FCC Toughens E-Rate Rules
Page 1 of 1
The Federal Communications Commission (FCC) on Wednesday toughened the rules for its controversial E-Rate program, a $2.25 billion initiative to help schools and libraries connect to the Internet.
Supported by fees added to consumers' telephone bills, the program is under fire from Congress for alleged abuses ranging from simple paperwork and reporting errors to false billing.
The new FCC rules are aimed at correcting some of the alleged abuses by prohibiting the transfer of equipment purchased through the fund to other locations for three years and limiting support for upgrading or replacing internal connections to no more than twice every five years.
According to the FCC, the rules also create a more "formal and transparent process for updating annually the list of services eligible for support."
"Today, we adopt a variety of measures designed to simplify fund administration, ensure the equitable distribution of monetary support, and to protect against waste, fraud, and abuse," FCC Chairman Michael Powell said. "The rules we adopt today should increase the accuracy and effectiveness of disbursements."
Since the inception of the program in 1997, U.S. schools and libraries have received $9.8 billion in subsidies from the fund. Approximately 90 percent of U.S. schools and libraries have received some assistance from E-Rate. The FCC oversees the program, but outsources administration to the Universal Service Administrative Company (USAC), a private, nonprofit.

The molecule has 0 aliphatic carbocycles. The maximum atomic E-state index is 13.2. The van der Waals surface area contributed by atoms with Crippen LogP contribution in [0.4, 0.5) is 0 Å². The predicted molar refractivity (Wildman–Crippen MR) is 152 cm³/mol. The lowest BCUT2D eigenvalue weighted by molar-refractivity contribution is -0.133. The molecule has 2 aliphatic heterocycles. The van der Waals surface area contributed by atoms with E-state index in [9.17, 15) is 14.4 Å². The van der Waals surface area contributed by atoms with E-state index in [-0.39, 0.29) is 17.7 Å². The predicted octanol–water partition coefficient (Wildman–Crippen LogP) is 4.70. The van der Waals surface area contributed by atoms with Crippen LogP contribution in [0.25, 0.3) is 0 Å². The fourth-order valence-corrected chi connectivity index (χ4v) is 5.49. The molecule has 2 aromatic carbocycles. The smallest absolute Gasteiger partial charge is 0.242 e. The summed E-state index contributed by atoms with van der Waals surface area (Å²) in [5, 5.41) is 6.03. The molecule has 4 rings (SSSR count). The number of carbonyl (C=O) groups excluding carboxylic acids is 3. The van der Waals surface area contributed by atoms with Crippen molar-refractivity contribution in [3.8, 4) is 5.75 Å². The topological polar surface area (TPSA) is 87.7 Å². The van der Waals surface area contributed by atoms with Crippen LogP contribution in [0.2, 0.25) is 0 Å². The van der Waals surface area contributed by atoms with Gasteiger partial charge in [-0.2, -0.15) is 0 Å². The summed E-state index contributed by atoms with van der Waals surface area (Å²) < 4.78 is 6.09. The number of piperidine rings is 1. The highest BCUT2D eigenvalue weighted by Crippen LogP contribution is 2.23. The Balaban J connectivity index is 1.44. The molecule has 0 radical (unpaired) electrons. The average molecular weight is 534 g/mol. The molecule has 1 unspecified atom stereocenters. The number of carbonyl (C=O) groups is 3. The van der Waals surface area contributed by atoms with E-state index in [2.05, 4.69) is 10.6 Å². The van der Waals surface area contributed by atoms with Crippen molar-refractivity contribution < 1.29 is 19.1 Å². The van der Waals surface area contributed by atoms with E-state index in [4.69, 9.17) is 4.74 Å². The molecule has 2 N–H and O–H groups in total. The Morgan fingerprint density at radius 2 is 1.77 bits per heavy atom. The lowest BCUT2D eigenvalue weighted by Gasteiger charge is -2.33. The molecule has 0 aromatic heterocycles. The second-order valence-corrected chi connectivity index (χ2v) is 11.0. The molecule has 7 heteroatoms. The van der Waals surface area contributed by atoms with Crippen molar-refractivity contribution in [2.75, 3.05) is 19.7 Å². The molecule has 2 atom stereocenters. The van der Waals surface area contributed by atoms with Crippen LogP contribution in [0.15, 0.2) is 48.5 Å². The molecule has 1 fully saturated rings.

Based on a bids, the fund's top equipment and service providers are IBM, SBC, Verizon, Bellsouth and Qwest. Last December, the USAC began denying or delaying applications by IBM, which received more than $350 million from the fund in 2001.
In January, the Center for Public Integrity, a nonprofit "public service journalism" organization, issued a report claiming E-Rate was "honeycombed" with fraud. The center's study is based on two FCC audits as well as independent interviews.
That report led to U.S. Rep. Billy Tauzin's House Energy and Commerce Committee to launch an investigation into the program and the FCC to hold a May forum on possible reform of the program. Following the forum, USAC announced it was organizing a task force to study reform actions.
"These new rules will give applicants flexibility to spread expenditures over two years, but will prevent the same applicants from being funded year after year," FCC Commissioner Kathleen Abernathy, who organized the May forum on E-rate reform, said.
Tauzin. R.-La., plans a February public hearing on the subject.
"Although USAC has taken corrective actions, such as strengthening its application review process, allegations of waste, fraud, and abuse continue to be raised since GAO (General Accounting Office) last reviewed the program," Tauzin wrote to Comptroller General David M. Walker last month in requesting a GAO E-Rate report as a prelude to the February hearing.
Tauzin added, "Questions have also been raised about the basic effectiveness of the program's structure in meeting the goal of connecting schools and libraries to the Internet."